Tech for change video series: No peace of mind

This post is part 2 of EDF’s Tech for Change series, which aims to spotlight the way pollution-sensing technology can protect public health and the environment in California. Watch part 1 or 3

Oil and gas operations have existed for decades in California’s Central Valley and the greater Los Angeles area, but many people may not realize that over 3,500 active oil and gas wells dot LA County alone. These wells exist near schools, hospitals, and homes – which is cause for concern since oil and gas wells are known to emit dangerous chemicals like benzene, a known carcinogen.

So, what’s being done to ensure we have accurate, timely information about pollution coming from these oilfields? Very little. Few regulations require pollution monitoring at California’s oil and gas wells.

[Tweet “Urban oil wells can pose health risks for nearby residents. What’s being done about it?”]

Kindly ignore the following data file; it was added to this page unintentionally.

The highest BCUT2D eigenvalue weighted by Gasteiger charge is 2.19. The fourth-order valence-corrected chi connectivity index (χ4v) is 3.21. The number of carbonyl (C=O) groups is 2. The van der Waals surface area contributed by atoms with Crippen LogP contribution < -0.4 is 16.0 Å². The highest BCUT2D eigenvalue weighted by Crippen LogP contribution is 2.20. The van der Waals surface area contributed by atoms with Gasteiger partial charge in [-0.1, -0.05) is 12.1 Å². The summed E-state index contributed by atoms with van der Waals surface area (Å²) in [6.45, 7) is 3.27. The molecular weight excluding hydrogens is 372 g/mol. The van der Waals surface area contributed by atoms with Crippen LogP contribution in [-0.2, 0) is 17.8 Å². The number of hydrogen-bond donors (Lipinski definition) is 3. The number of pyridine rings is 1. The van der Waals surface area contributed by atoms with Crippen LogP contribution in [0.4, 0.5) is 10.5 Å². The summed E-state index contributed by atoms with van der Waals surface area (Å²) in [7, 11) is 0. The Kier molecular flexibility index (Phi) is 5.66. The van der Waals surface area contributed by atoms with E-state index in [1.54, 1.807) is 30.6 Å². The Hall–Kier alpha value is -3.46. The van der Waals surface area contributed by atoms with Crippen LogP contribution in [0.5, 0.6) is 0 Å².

That answer doesn’t sit well with residents. When asked what would give Deborah Weinrauch, a longtime resident and neighbor to the Inglewood Oil Field, peace of mind, she asked for “active, daily, precise monitoring of everything that’s going on in the oilfield, so I can make informed decisions about any action I take.”

Thanks to advancements in pollution sensing technology, we now have the tools to affordably monitor oilfield emissions accurately and in real-time. Deploying this technology could enable California to protect public health, cut pollution, and give residents the peace of mind they deserve.

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